Tips For Increasing Your Breast Milk Supply
If you're planning to breastfeed your baby, you have a steep learning curve ahead of you. Some new moms become frustrated with breastfeeding because they cannot get their milk supply up, which eventually means switching to formula to meet the nutritional needs of the baby. While occasionally low supply cannot be avoided (some moms naturally produce more milk than others), there are some things you can do to help ramp up your supply right from the start.
1. Nurse as frequently as possible during the first few days of life.
You won't produce much milk at first, just small amounts of colostrum will come during the hours after birth. Because you're not producing much, your baby may act hungry all the time and seek to nurse frequently. This may seem wearing, especially because it might seem like you're not producing very much, but let your baby nurse as often and as frequently as you can stand (your nipples can get sore). The frequent feeding will help your milk to "come in" more quickly and will help you to produce more. Breast milk works on supply and demand-- if your baby demands more, usually the body will make more.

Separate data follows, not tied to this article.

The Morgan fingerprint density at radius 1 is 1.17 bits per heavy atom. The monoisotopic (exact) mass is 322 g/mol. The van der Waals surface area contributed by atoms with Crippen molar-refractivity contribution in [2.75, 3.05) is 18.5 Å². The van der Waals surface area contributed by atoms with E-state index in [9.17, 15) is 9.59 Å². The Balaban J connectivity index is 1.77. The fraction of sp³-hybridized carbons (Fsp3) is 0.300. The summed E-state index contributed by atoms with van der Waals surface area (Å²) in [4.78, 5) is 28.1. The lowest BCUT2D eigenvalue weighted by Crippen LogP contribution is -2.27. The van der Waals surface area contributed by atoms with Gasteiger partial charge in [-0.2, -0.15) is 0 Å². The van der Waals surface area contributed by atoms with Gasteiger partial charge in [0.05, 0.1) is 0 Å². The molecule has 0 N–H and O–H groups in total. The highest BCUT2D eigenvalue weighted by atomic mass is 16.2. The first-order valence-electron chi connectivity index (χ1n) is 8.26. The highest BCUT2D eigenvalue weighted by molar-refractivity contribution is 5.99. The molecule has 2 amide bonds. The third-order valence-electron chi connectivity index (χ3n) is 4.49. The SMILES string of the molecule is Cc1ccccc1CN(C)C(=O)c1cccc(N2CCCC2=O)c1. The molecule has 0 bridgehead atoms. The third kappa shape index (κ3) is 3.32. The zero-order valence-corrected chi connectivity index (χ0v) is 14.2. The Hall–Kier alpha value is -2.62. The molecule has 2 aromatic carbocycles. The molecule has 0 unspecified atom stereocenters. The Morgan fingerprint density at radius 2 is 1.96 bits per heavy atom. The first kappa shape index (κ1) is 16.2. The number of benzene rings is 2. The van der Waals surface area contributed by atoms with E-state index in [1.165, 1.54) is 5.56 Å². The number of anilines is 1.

Try to avoid supplementing with formula during those first few days before your milk comes in. The demand at the breast helps to set the tone for your milk supply later.
2. Use a breast pump to help create more demand.
After your milk comes in, there will be enough for baby, but sometimes there will be more than enough. This oversupply is normal, but it won't last long. Be sure to keep your body producing milk by pumping each breast empty after your baby is done feeding. This will help your body to know to produce more milk. Store the extra milk in the freezer to use later when you need to leave your infant with a babysitter or when you need to return to work.
3. Stay hydrated.
You might notice that you are constantly thirsty after you give birth. Your body needs more liquid to maintain a steady supply of milk. If you neglect to drink enough water, your supply will go down. You might even notice that on days you drink less, your breasts are less full than on days when you drink more. Your appetite will be ramped up as well, and eating milk-boosting foods can help, but water is also essential.
If you try to boost your supply and still struggle to make enough milk, be sure to contact a lactation consultant and consult with your doctor about supplementing or lip/tongue tie revision.